Heart Surgery and Transfusions

Heart Surgery and Transfusions

Every two seconds in the United States, someone needs blood.
Every two seconds in the United States, someone needs blood. One-fifth of the nation’s entire blood supply is used during heart surgery. Blood transfusions are not only costly, but they can pose risks for patients. Now, some hospitals in the U.S. are significantly reducing transfusion rates during heart surgery.

Harriet White has a new aortic valve, a new lease on life and she’s feeling great, even though she just had open-heart surgery. “I’m thrilled that I didn’t need a transfusion. It’s just one more thing that can go wrong.” White told us.

The society of thoracic surgeons has issued new guidelines to help hospitals cut back on transfusions during aortic valve surgery. Measures include rationing IV fluids, controlling blood thinners and cell saving.

Dr. Robert Brooker, Chief of Cardiac Anesthesia at Memorial Regional Hospital in Hollywood, Florida stresses the importance of blood conservation. “If there’s some bleeding during surgery the blood is not sent to a sucker that’s discarded. It’s sent to a recycling-type device so you can have that blood re-infused later.” Dr. Brooker explained.

Memorial Regional Hospital is one of a number of hospitals in the U.S. using blood conservation measures. Memorial dramatically reduced the percentage of heart surgery patients getting transfusions, from 59 percent in 2006 to 19 percent in 2011. The benefits are significant.

“The people who get a blood transfusion generally do more poorly. They have a higher risk of death. They have a higher risk of infection.” Dr. Brooker told us.

As a result, Dr. Brooker says patients like Harriet White do better overall and blood can be saved for those who really need it.

In a recently published study on aortic valve replacement surgery and blood conservation, researchers found patients who had the surgery without transfusion were almost two times less likely to have a major complication.


BLOOD TRANSFUSIONS: A blood transfusion is when blood is transported through an IV into one’s blood vessels. This procedure is done to replace large amounts of blood that was lost from a body during a surgery or injury. Blood transfusions are fairly common and rarely have any complications. It is estimated that nearly 5 million Americans will undergo a blood transfusion each year. (Source: www.nhlbi.nih.gov)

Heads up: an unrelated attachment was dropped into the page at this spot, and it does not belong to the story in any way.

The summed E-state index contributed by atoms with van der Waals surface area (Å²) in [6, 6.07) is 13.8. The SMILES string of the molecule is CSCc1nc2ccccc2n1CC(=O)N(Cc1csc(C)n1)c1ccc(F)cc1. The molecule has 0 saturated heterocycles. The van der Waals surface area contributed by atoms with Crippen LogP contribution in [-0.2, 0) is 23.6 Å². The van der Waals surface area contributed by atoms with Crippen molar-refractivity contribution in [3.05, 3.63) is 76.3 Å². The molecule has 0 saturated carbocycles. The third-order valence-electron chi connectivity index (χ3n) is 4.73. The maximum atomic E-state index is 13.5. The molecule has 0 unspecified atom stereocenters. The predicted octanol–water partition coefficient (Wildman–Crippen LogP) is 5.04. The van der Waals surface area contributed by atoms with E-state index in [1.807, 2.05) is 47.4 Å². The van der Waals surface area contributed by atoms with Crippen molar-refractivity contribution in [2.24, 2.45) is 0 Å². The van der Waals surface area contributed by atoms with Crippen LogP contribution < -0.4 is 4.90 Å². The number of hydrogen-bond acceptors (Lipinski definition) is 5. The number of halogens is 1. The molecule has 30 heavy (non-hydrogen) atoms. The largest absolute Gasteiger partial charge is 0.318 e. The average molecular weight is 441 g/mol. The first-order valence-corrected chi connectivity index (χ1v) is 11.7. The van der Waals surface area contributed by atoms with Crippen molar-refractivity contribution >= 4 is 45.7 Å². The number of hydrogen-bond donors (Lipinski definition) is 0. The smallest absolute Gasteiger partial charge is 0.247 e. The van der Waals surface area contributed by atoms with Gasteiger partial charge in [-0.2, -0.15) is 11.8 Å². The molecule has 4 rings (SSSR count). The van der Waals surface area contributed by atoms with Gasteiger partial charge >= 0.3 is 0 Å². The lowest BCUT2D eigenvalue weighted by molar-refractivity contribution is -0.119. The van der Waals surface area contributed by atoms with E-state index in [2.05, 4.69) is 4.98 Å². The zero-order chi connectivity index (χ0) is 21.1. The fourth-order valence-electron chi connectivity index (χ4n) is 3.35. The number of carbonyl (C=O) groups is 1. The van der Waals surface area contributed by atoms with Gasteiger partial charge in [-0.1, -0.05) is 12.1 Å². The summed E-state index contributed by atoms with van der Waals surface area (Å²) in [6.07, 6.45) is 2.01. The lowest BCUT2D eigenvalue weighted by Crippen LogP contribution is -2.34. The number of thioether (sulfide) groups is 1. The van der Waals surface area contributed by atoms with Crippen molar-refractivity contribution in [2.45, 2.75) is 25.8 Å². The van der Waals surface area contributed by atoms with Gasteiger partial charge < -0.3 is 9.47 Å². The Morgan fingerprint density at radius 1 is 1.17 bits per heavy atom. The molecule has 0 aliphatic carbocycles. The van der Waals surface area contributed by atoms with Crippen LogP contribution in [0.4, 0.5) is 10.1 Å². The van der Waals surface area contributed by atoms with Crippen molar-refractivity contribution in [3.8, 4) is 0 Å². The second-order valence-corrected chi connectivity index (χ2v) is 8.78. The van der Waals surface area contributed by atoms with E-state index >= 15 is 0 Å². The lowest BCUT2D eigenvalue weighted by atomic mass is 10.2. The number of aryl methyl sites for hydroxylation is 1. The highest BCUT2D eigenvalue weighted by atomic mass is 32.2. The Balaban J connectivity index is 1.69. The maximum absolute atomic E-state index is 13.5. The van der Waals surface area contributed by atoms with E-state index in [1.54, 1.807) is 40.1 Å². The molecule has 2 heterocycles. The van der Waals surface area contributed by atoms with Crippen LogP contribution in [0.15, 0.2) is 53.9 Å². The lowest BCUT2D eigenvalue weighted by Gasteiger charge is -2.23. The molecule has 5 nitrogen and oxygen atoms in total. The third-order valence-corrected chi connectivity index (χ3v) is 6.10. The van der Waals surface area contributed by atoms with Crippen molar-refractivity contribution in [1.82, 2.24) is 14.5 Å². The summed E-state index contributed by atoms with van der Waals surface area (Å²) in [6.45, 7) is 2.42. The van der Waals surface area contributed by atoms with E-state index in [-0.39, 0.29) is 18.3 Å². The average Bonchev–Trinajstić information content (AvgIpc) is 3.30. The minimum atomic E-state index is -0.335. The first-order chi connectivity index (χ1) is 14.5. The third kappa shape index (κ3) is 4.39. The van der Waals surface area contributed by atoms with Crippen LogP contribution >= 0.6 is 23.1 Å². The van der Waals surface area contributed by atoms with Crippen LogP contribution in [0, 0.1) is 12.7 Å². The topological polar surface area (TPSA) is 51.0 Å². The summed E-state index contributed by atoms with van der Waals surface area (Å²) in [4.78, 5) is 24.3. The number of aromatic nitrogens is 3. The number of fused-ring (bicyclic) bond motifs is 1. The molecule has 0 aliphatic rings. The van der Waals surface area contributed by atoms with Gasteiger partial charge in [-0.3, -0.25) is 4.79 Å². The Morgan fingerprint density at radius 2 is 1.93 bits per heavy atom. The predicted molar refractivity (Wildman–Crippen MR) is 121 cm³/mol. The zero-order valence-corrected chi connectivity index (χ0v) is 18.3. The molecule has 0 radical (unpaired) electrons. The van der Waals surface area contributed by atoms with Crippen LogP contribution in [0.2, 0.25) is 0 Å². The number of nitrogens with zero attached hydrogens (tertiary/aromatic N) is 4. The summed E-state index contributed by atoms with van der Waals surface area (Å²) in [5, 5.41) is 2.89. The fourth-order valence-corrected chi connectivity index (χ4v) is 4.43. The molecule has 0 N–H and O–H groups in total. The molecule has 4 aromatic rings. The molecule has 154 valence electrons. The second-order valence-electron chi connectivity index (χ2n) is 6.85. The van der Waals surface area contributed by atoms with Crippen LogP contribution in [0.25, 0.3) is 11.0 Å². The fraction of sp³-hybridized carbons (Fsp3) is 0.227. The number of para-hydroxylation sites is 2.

TYPES: There are three primary types of blood transfusions.
Red Blood Cell Transfusions: Red blood cells carry oxygen from the lungs to all of the organs and tissues of the body. One reason for this type of transfusion is due to anemia, a condition in which the blood has a lower number of red blood cells than the normal count.

Platelet and Clotting Factor Transfusions: This type of transfusion is done to halt bleeding that you can’t see (internal bleeding) by working with the plasma to create clots.
Plasma Transfusions: Plasma transfusions are done when blood is not clotting the way it should for a patient who is bleeding. A plasma transfusion may also take place after a severe burn or organ infection. Liver failure is another common reason for plasma transfusions. (Source: www.nhlbi.nih.gov)

NEW FINDING: Hospitals are reducing the amount of blood transfusions during heart surgeries not only to save money but also to save lives. Patients who receive transfusions are at an increased risk of developing major health problems such as kidney failure, infection and lung dysfunction. Memorial Regional Hospital in Hollywood has been reducing the amount of transfusions since 2007 and has seen significant evidence to claim that blood conservation can help save lives. Between 2007 and 2011, deaths related to open-heart surgery, infections and strokes all saw a drop of half or more at Memorial Regional Hospital. In 2008, new guidelines were implemented that were recommended by a team formed by the Society of Thoracic Surgeons which urged blood to be viewed as a scarce resource. (Source: Nicole Brochu)
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